|The Funniest Newspaper Column
in the Country
National Society of Newspaper Columnists
2008 First Place Humor Column
from the Ozarks by Clet Litter
Hiked over to moms for Mother’s Day
Mother’s Day has come and gone. I trust you got to celerbrate with your momma
right there with you. For those who couldn’t cause she’s passed on, I hope you had
fond memories to recollect. Those that don’t have any pleasant memories … well,
you are on your own, but you already know that.
We hiked on over to Momma’s house to take a Mother’s Day present and to cook her
favorites for dinner. That included corn bread cooked in a cast iron pan coated in bacon
I brought a Peace Lily plant for the patio and a set of 1950s television programs, so
she could watch her comedy shows. We watched one that very afternoon, Father Knows
Best, with the youngins, Princes, Bud, and Kitten. They had real names, but nobody
knew them. Momma never understood why Bud spent so much time alone in his
bedroom upstairs. She favored Princess the most. She said, “Princess moseyed on to
become a pharmacist and date Andy Taylor.” Nobody knew what she meant by that
The only true names were Jim, the dad, which is still just a nickname, and Margaret,
the wife. There was a strict clothing code then. Jim constantly wore a suit and tie.
Margaret covered her dress in an apron. Momma said, “Pappy used to ponder out loud
where those three children come from, when both parents was always fully dressed.”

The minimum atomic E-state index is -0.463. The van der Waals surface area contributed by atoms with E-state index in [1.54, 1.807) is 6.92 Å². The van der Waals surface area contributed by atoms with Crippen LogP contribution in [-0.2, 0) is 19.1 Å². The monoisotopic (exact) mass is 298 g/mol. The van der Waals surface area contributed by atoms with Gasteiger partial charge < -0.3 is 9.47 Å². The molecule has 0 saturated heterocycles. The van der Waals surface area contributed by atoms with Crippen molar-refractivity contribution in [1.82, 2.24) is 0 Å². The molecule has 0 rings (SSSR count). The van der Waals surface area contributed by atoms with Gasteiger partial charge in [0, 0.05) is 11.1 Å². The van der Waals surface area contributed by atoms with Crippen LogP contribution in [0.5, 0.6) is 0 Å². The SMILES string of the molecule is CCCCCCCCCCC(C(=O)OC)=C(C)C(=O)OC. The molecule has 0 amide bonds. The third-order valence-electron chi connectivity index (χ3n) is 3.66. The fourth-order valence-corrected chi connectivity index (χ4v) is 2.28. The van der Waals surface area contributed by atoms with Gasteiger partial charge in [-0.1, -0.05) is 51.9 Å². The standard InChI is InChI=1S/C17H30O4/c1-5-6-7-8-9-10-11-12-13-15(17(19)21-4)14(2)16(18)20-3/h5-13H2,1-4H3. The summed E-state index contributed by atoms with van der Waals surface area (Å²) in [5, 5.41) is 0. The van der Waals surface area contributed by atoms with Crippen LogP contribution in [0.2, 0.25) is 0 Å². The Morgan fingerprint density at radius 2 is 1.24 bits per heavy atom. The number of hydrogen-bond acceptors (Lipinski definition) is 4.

I was bringing my brewed tea in from the backyard when Morton Trubletoof showed
up at the front door. He don’t usually just drop by, unless the chicken that I’m cooking
is ready to eat. He’s the finest animal tracker around, but I don’t know how he senses
when a roasted bird is coming out of the oven at my place. It’s a gift really.
Morton sez, “Clet, what you got there?”
I sez, “It’s stump tea that I made. My Pappy would park a mason jar atop a tree stump
in the morning. He filled it with spring water and four tea bags and left it outside.
After lunch, he’d stir some sugar or sorghum in it, and store it in the refrigerator.
He drank it on the porch after supper every night.”
Note to myself: “Clet, that tea thing is not funny, it ain’t even pithy. So, write
something else or take it out, you Bozo.”
Widow Fenster has rewritten a poem:
Humpty Dumpty sat on a wall.
Humpty Dumpty had a great fall.
All the king's horses
And all the king's men
Couldn't get Humpty to remove his wig again.
You can contact Clet Litter at firstname.lastname@example.org.
to you each week.